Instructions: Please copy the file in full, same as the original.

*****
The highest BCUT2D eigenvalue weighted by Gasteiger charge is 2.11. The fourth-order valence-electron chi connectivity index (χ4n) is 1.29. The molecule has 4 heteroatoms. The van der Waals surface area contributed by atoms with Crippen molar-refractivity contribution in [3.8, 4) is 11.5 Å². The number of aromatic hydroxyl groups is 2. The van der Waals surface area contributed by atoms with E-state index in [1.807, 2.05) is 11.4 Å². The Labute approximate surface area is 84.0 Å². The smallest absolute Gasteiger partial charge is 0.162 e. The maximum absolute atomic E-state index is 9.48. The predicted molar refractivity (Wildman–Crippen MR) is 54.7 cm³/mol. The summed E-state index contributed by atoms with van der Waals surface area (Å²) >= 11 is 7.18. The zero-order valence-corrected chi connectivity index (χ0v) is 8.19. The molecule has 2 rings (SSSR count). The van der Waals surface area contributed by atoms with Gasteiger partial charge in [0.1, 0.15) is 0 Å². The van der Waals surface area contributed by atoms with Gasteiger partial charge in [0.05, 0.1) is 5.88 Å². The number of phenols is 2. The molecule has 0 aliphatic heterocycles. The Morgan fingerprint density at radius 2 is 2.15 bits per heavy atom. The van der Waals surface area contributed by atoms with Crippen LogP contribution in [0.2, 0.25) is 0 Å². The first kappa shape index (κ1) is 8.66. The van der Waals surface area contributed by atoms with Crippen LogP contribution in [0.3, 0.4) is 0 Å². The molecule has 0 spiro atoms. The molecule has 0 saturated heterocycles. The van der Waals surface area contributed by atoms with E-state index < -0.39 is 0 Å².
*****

The highest BCUT2D eigenvalue weighted by Gasteiger charge is 2.11. The fourth-order valence-electron chi connectivity index (χ4n) is 1.29. The molecule has 4 heteroatoms. The van der Waals surface area contributed by atoms with Crippen molar-refractivity contribution in [3.8, 4) is 11.5 Å². The number of aromatic hydroxyl groups is 2. The van der Waals surface area contributed by atoms with E-state index in [1.807, 2.05) is 11.4 Å². The Labute approximate surface area is 84.0 Å². The smallest absolute Gasteiger partial charge is 0.162 e. The maximum absolute atomic E-state index is 9.48. The predicted molar refractivity (Wildman–Crippen MR) is 54.7 cm³/mol. The summed E-state index contributed by atoms with van der Waals surface area (Å²) >= 11 is 7.18. The zero-order valence-corrected chi connectivity index (χ0v) is 8.19. The molecule has 2 rings (SSSR count). The van der Waals surface area contributed by atoms with Gasteiger partial charge in [0.1, 0.15) is 0 Å². The van der Waals surface area contributed by atoms with Gasteiger partial charge in [0.05, 0.1) is 5.88 Å². The number of phenols is 2. The molecule has 0 aliphatic heterocycles. The Morgan fingerprint density at radius 2 is 2.15 bits per heavy atom. The van der Waals surface area contributed by atoms with Crippen LogP contribution in [0.2, 0.25) is 0 Å². The first kappa shape index (κ1) is 8.66. The van der Waals surface area contributed by atoms with Crippen LogP contribution in [0.3, 0.4) is 0 Å². The molecule has 0 spiro atoms. The molecule has 0 saturated heterocycles. The van der Waals surface area contributed by atoms with E-state index < -0.39 is 0 Å².